Guide to CLI commands

Note: This documentation is based on Kedro 0.16.2, if you spot anything that is incorrect then please create an issue or pull request.

The kedro command line interface (CLI) helps with reproducibility in projects by allowing you to associate a set of commands and dependencies with a target and then execute them from the command line when inside a Kedro project directory. All project related CLI commands should be run from the project’s root directory.

The supported commands are specified in the kedro_cli.py file. It is easy to extend kedro_cli.py by either modifying the file or injecting commands into it by using the plugin framework.

Autocomplete

To allow your shell to autocomplete kedro commands, you can add the following to your .bashrc (or just run it on the command line)

eval "$(_KEDRO_COMPLETE=source kedro)"

Global Kedro commands

Show version and exit:

kedro -V
kedro --version

See extensive logging and error stack traces:

kedro -v
kedro --verbose

Get help on Kedro commands:

kedro -h
kedro --help

Create a new kedro project:

kedro new

See the Kedro API documentation (including the tutorial):

kedro docs

Project-specific Kedro commands

kedro run

Calls the run() method of the ProjectContext defined in run.py (src/project-name/run.py)

To make sure the project is shareable and reproducible, you should maintain the kedro run program definitions in the kedro_cli.py to point to the entry point in your project.

kedro build-reqs

Build the project dependency requirements. This command will run pip-compile on src/requirements.in file. If the file doesn’t exist, Kedro will create it by copying the contents from src/requirements.txt. kedro build-reqs also accepts and passes through CLI options accepted by pip-compile. For example, kedro build-reqs --generate-hashes will call pip-compile --generate-hashes src/requirements.in.

kedro install

Install all package dependencies specified in src/requirements.txt. kedro install will also compile your project dependencies (by running kedro build-reqs behind the scenes) the first time you run kedro install. If you don’t want Kedro to compile the requirements (for performance reasons, for example), run kedro install --no-build-reqs. To recompile the requirements, run kedro install --build-reqs. We recommend recompiling your requirements every time you update src/requirements.in file.

Note: As project dependencies may evolve very quickly, we strongly recommend working with compiled requirements, which is the default behaviour of kedro install, as mentioned above. This helps to keep your development environment reproducible, ensures compatibility between the dependencies and prevents version conflicts, which are often hard to debug.

kedro test

Run all pytest unit tests found in src/tests, including coverage (see the file .coveragerc).

kedro package

Package your application as one .egg file and one .whl file within the src/dist/ folder of your project. For further information about packaging for Python, documentation is provided here.

kedro build-docs

Build the project documentation using the Sphinx framework. To further customise it, please refer to docs/source/conf.py and the corresponding section of the Sphinx documentation.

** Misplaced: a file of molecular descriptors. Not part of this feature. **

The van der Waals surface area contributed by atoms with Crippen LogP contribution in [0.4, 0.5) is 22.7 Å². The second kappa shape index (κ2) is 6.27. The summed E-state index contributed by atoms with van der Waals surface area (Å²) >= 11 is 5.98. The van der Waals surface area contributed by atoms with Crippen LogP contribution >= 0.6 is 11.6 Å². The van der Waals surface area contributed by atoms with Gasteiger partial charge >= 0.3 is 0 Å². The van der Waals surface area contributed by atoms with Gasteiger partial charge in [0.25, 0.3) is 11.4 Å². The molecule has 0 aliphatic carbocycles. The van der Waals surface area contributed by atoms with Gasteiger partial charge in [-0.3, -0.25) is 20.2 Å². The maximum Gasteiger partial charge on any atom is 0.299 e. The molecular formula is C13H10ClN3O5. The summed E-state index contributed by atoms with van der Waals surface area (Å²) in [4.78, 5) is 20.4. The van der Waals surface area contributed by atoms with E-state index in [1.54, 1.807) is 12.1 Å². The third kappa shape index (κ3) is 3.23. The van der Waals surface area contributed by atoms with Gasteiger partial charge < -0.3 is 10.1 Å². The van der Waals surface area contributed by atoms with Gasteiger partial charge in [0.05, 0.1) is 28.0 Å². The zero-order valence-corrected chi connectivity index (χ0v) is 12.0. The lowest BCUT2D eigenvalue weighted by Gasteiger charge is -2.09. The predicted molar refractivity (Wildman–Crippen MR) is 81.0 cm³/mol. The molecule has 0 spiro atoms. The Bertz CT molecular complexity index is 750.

kedro jupyter notebook, kedro jupyter lab, kedro ipython

Start a Jupyter Notebook, Lab or REPL session respectively.

Every time you start or restart a notebook kernel, a startup script (<project-root>/.ipython/profile_default/startup/00-kedro-init.py) will add the following variables in scope:

  • context (Instance of ProjectContext class defined in src/project-name/run.py) (The details of how to use context can be found here)
  • startup_error (Exception)

To reload these at any point in your notebook (e.g. if you updated catalog.yml) use the line magic %reload_kedro.

This line magic can be also used to see the error message if any of the variables above are undefined.

Note: If you get an error message Module ``<module_name>`` not found. Make sure to install required project dependencies by running ``kedro install`` command first. when running any of those commands, it indicates that some Jupyter or IPython dependencies are not installed in your environment. To resolve this you will need to a) make sure the corresponding dependency is present in src/requirements.in (src/requirements.txt if not compiled), b) run kedro install command from your terminal.

kedro jupyter convert

Copy the code from cells tagged with node tag into Python files under src/<package_name>/nodes/ in a Kedro project.

kedro lint

Lint your project code using the kedro lint command. Your project is linted with black, flake8 and isort.

kedro activate-nbstripout

Typically output cells of Jupyter Notebook should not be tracked by git, especially if they contain sensitive information.

This command adds a git hook which clears all notebook output cells before committing anything to git. This needs to run only once per local repository.

kedro catalog list

This command shows datasets per pipeline per type. The result includes datasets that are/aren’t used by a specific pipeline. It also accept optional --pipeline argument that allows specifying pipeline name(s) (comma-separated value) for which the datasets should be shown, e.g. kedro catalog list --pipeline "ds,de".

kedro pipeline list

This command shows a list of nodes for every pipeline in your project. kedro pipeline list <pipeline_1> <pipeline_2> ... will show a list of nodes for each pipeline you specify. kedro pipeline list --simple will show a list of all pipelines in your project.

Using Python

You can also invoke the Kedro CLI as a Python module:

python -m kedro